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Trystan’s attempt to remain invisible, seated next to his sister on the plane, failed miserably. Arianna’s constant chatter drew the attention of the other passengers.
“Can’t you just sit still and shut up?” he scolded.
“I’m gonna tell Mom. She said you had to be nice to me, remember?”
Trystan slid deeper into the seat. He turned up the volume on his i-Pod and pulled his cap down over his blue-green eyes, causing the ends of his auburn hair to curl up around the lower edge. Maybe, if Arianna thought he was asleep, she’d be quiet for the first time since they left their house outside of Fresno, California.
Arianna finally reached the age when her parents thought it might be okay to allow her to attend her first summer camp. They vetoed all of her choices that took her to the East Coast, but agreed to the second-to-the-last choice on her list, Dragonfly Island. Unfortunately for Trystan, he had to go along as her big brother, to protect her.
He pleaded his case before deaf ears. His parents refused to take his feelings under consideration. He had promised that if they allowed him to go to Reptile World Camp, he’d do anything they wanted. That was last May, when school let out. With summer vacation coming to an end, and having returned from his camp, he felt confident they had forgotten about his promise.
He still remembers the night their parents took them out for pizza and a moviethat night of complete bribery. He should’ve known, when they let him choose the movie and the restaurant, they were up to something. Halfway through his first slice of pizza, they broke it to him.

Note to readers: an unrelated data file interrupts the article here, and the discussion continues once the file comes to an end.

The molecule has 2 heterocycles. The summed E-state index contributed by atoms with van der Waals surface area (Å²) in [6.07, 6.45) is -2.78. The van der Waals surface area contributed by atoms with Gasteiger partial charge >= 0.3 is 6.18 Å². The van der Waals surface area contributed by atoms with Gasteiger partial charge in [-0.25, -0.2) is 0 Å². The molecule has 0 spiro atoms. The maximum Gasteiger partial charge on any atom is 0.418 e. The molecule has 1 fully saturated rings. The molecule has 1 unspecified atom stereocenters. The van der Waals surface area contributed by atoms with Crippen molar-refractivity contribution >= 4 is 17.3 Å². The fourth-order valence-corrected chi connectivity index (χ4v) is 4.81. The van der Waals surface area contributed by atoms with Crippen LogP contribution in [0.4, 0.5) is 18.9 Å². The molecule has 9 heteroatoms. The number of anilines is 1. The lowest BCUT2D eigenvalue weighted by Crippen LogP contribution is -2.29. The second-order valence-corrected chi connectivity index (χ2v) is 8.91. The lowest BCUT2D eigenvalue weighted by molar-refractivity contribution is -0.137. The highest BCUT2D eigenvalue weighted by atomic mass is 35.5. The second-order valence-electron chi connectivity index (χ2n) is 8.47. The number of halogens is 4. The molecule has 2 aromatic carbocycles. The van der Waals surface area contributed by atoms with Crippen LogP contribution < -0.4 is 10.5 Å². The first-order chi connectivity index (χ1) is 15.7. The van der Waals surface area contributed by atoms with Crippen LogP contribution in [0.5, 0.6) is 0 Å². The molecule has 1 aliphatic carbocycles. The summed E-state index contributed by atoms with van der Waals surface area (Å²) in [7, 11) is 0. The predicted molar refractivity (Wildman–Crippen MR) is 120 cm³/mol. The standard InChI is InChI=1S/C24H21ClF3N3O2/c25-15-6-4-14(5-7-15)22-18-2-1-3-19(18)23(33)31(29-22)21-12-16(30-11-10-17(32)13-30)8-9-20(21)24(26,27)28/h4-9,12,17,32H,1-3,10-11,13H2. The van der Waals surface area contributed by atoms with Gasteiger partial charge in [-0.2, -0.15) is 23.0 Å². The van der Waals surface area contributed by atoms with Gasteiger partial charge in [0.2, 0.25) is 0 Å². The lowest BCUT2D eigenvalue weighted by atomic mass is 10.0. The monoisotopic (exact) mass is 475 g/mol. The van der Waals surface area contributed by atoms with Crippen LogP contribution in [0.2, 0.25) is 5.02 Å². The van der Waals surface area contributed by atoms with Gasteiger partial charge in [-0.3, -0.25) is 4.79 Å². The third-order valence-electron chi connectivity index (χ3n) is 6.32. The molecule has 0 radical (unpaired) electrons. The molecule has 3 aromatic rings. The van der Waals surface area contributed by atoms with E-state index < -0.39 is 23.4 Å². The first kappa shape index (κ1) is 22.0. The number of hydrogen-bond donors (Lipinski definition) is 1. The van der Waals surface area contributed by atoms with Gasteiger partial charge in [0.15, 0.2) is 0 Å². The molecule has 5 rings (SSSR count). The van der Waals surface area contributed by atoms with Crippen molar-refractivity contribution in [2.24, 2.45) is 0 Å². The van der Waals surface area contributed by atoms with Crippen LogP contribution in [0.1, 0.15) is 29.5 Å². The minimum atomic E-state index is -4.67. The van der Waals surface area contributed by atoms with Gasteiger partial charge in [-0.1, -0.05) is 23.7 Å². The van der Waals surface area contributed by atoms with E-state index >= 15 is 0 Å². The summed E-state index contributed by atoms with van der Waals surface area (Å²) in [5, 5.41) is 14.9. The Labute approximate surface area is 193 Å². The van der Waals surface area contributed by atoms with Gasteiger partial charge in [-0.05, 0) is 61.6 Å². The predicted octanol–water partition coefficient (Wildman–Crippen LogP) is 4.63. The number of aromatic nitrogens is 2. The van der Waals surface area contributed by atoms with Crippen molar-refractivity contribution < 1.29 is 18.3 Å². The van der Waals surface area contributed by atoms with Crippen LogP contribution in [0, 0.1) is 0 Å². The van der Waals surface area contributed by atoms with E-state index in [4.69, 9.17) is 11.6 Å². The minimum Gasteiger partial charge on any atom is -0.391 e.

“Great news, Trystan. We found another camp for you to attend before school starts. We were so lucky they still had two openings. We know how much you love to fly, and this camp is pretty remote. They have some great salamanders to study,” said his dad.
Trystan, excited by the news, had a million questions to ask. He chewed his food quickly so he could get the words outtoo late.
Arianna, beaming, blurted, “And I get to go, too.”
Trystan swallowed prematurely, choking on his food. He took a drink of his soda to wash down the thick chunk of pepperoni pizza stuck in his throat. His eyes watered from the pain.
“You can’t expect me to take her to camp with me,” he said.
“Of course not,” said his mother. “You’ve already been to the camp of your choice.
Now it’s Arianna’s turn. She’s too young to go all by herself, for the first time. So, your father and I thought it best if you went along to make sure she’ll be safe.”
“I can’t go to a girl’s camp.”
“It’s not a girl’s camp. It’s a nice camp for kids ages eight to twelve.”
“But I’m almost thirteen.”
“That still makes you twelve and you’re going.”
He looked over at Arianna smirking at him.
His little sister was nothing but trouble since the day she was born. She’s only two years younger and they treat her like a baby. No matter how hard she punches him, or how much of a brat she is, they always tell him to take it, she’s just a little girl.
She’s tougher than most of the boys in their neighborhood. She picks fights, and he has to break them up, only to get into trouble when they get home because he should’ve watched her more closely. She’d just bounce those dark brown curls, bat her nearly black eyes and smile until her dimples showed, and their parents refused to believe his story about his little sister being a bully.
After living with Arianna, he vowed when he grows up, he will never get
married, no girls in his future, only reptiles.
“Trystan, you’re not eating your pizza. Do you feel okay? You didn’t hurt your throat when you choked, did you?” asked his mother.
“No. I’m not hungry anymore.”
“I’ll get a box so we can take it home. We’ve got lots to do yet tonight,” said his mother.
“Why? What do we have to do tonight?” he asked.
“Pack, silly,” said Arianna. “We’re leaving in the morning.”
“Trystan, Trystan, wake up. We’re landing,” cheered Arianna.
He lifted his cap to look past her, to the window. His two weeks of boredom was about to commence.